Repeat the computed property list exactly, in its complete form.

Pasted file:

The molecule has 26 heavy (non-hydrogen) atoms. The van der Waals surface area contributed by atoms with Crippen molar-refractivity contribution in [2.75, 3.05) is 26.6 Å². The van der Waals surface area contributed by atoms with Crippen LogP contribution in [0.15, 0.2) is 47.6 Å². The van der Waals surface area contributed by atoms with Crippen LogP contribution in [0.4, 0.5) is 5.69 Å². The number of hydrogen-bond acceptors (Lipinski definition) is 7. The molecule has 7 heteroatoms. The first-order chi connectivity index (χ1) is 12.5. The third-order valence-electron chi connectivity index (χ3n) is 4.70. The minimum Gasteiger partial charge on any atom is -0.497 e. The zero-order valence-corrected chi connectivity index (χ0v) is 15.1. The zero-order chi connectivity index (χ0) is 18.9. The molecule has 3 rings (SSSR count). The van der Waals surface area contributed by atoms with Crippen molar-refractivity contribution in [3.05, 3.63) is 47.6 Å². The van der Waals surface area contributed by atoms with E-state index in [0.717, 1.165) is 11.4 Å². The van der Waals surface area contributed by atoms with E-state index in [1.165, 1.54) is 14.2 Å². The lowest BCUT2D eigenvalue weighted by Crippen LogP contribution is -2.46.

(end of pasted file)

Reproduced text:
The molecule has 26 heavy (non-hydrogen) atoms. The van der Waals surface area contributed by atoms with Crippen molar-refractivity contribution in [2.75, 3.05) is 26.6 Å². The van der Waals surface area contributed by atoms with Crippen LogP contribution in [0.15, 0.2) is 47.6 Å². The van der Waals surface area contributed by atoms with Crippen LogP contribution in [0.4, 0.5) is 5.69 Å². The number of hydrogen-bond acceptors (Lipinski definition) is 7. The molecule has 7 heteroatoms. The first-order chi connectivity index (χ1) is 12.5. The third-order valence-electron chi connectivity index (χ3n) is 4.70. The minimum Gasteiger partial charge on any atom is -0.497 e. The zero-order valence-corrected chi connectivity index (χ0v) is 15.1. The zero-order chi connectivity index (χ0) is 18.9. The molecule has 3 rings (SSSR count). The van der Waals surface area contributed by atoms with Crippen molar-refractivity contribution in [3.05, 3.63) is 47.6 Å². The van der Waals surface area contributed by atoms with E-state index in [0.717, 1.165) is 11.4 Å². The van der Waals surface area contributed by atoms with E-state index in [1.165, 1.54) is 14.2 Å². The lowest BCUT2D eigenvalue weighted by Crippen LogP contribution is -2.46.